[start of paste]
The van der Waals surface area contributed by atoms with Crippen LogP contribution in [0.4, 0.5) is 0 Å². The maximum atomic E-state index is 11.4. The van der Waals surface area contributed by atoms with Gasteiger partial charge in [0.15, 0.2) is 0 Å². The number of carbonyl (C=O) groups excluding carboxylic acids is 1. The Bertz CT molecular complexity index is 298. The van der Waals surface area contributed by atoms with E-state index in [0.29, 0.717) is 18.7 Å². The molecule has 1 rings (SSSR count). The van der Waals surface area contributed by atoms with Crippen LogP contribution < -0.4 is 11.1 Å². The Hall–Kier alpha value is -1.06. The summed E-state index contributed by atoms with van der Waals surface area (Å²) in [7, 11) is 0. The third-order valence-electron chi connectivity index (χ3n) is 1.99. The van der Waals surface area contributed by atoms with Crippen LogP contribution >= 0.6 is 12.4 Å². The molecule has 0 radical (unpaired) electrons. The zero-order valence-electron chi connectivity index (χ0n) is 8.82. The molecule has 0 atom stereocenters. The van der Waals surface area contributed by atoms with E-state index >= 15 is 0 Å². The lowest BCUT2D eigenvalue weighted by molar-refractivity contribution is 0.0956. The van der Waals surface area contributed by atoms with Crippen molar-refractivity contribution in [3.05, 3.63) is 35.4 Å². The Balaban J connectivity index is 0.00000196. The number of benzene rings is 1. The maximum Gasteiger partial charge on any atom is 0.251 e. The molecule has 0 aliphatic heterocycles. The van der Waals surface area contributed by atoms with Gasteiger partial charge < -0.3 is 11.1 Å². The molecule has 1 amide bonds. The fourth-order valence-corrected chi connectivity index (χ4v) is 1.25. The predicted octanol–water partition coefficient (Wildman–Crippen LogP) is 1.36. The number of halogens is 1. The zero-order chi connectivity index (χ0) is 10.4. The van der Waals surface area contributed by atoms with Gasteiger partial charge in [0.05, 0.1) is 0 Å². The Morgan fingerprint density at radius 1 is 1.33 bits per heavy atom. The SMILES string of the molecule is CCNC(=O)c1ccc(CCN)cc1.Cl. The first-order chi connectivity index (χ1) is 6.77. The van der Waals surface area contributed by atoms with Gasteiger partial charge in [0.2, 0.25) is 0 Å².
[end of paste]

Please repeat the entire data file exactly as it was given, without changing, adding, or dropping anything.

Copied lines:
The van der Waals surface area contributed by atoms with Crippen LogP contribution in [0.4, 0.5) is 0 Å². The maximum atomic E-state index is 11.4. The van der Waals surface area contributed by atoms with Gasteiger partial charge in [0.15, 0.2) is 0 Å². The number of carbonyl (C=O) groups excluding carboxylic acids is 1. The Bertz CT molecular complexity index is 298. The van der Waals surface area contributed by atoms with E-state index in [0.29, 0.717) is 18.7 Å². The molecule has 1 rings (SSSR count). The van der Waals surface area contributed by atoms with Crippen LogP contribution < -0.4 is 11.1 Å². The Hall–Kier alpha value is -1.06. The summed E-state index contributed by atoms with van der Waals surface area (Å²) in [7, 11) is 0. The third-order valence-electron chi connectivity index (χ3n) is 1.99. The van der Waals surface area contributed by atoms with Crippen LogP contribution >= 0.6 is 12.4 Å². The molecule has 0 radical (unpaired) electrons. The zero-order valence-electron chi connectivity index (χ0n) is 8.82. The molecule has 0 atom stereocenters. The van der Waals surface area contributed by atoms with E-state index >= 15 is 0 Å². The lowest BCUT2D eigenvalue weighted by molar-refractivity contribution is 0.0956. The van der Waals surface area contributed by atoms with Crippen molar-refractivity contribution in [3.05, 3.63) is 35.4 Å². The Balaban J connectivity index is 0.00000196. The number of benzene rings is 1. The maximum Gasteiger partial charge on any atom is 0.251 e. The molecule has 0 aliphatic heterocycles. The van der Waals surface area contributed by atoms with Gasteiger partial charge < -0.3 is 11.1 Å². The molecule has 1 amide bonds. The fourth-order valence-corrected chi connectivity index (χ4v) is 1.25. The predicted octanol–water partition coefficient (Wildman–Crippen LogP) is 1.36. The number of halogens is 1. The zero-order chi connectivity index (χ0) is 10.4. The van der Waals surface area contributed by atoms with Gasteiger partial charge in [0.05, 0.1) is 0 Å². The Morgan fingerprint density at radius 1 is 1.33 bits per heavy atom. The SMILES string of the molecule is CCNC(=O)c1ccc(CCN)cc1.Cl. The first-order chi connectivity index (χ1) is 6.77. The van der Waals surface area contributed by atoms with Gasteiger partial charge in [0.2, 0.25) is 0 Å².